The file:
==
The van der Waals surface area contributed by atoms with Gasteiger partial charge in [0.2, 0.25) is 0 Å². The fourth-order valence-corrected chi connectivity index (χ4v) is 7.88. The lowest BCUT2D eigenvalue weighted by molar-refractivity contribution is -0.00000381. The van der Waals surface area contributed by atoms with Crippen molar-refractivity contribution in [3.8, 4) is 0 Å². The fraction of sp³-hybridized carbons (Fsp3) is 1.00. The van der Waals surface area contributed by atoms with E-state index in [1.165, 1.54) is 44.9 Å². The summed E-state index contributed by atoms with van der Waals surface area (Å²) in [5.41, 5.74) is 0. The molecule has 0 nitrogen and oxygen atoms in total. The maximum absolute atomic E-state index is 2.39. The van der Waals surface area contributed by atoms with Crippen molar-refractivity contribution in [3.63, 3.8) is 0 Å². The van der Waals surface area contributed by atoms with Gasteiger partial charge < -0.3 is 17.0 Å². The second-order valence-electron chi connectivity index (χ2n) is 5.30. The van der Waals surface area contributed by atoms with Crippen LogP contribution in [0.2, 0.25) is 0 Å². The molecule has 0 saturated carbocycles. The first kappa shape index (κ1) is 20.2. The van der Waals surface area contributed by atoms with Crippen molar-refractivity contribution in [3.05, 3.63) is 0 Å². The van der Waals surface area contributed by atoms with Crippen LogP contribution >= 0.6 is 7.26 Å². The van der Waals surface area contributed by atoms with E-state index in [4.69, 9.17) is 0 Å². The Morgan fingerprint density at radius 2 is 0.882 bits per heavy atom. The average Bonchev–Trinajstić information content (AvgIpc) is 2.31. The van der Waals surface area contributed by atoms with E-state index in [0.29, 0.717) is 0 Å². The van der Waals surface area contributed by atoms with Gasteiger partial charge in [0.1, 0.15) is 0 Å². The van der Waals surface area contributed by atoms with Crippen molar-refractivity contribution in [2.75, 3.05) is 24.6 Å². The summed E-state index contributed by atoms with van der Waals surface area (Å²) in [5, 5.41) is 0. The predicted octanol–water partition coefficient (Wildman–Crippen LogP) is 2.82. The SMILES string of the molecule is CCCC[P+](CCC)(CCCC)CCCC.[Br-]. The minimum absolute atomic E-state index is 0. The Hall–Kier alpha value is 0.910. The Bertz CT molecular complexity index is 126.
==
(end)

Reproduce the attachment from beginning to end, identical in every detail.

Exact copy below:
The van der Waals surface area contributed by atoms with Gasteiger partial charge in [0.2, 0.25) is 0 Å². The fourth-order valence-corrected chi connectivity index (χ4v) is 7.88. The lowest BCUT2D eigenvalue weighted by molar-refractivity contribution is -0.00000381. The van der Waals surface area contributed by atoms with Crippen molar-refractivity contribution in [3.8, 4) is 0 Å². The fraction of sp³-hybridized carbons (Fsp3) is 1.00. The van der Waals surface area contributed by atoms with E-state index in [1.165, 1.54) is 44.9 Å². The summed E-state index contributed by atoms with van der Waals surface area (Å²) in [5.41, 5.74) is 0. The molecule has 0 nitrogen and oxygen atoms in total. The maximum absolute atomic E-state index is 2.39. The van der Waals surface area contributed by atoms with Crippen molar-refractivity contribution in [3.63, 3.8) is 0 Å². The van der Waals surface area contributed by atoms with Gasteiger partial charge < -0.3 is 17.0 Å². The second-order valence-electron chi connectivity index (χ2n) is 5.30. The van der Waals surface area contributed by atoms with Crippen LogP contribution in [0.2, 0.25) is 0 Å². The molecule has 0 saturated carbocycles. The first kappa shape index (κ1) is 20.2. The van der Waals surface area contributed by atoms with Crippen molar-refractivity contribution in [3.05, 3.63) is 0 Å². The van der Waals surface area contributed by atoms with Crippen LogP contribution >= 0.6 is 7.26 Å². The van der Waals surface area contributed by atoms with E-state index in [4.69, 9.17) is 0 Å². The Morgan fingerprint density at radius 2 is 0.882 bits per heavy atom. The average Bonchev–Trinajstić information content (AvgIpc) is 2.31. The van der Waals surface area contributed by atoms with E-state index in [0.29, 0.717) is 0 Å². The van der Waals surface area contributed by atoms with Gasteiger partial charge in [0.1, 0.15) is 0 Å². The van der Waals surface area contributed by atoms with Crippen molar-refractivity contribution in [2.75, 3.05) is 24.6 Å². The summed E-state index contributed by atoms with van der Waals surface area (Å²) in [5, 5.41) is 0. The predicted octanol–water partition coefficient (Wildman–Crippen LogP) is 2.82. The SMILES string of the molecule is CCCC[P+](CCC)(CCCC)CCCC.[Br-]. The minimum absolute atomic E-state index is 0. The Hall–Kier alpha value is 0.910. The Bertz CT molecular complexity index is 126.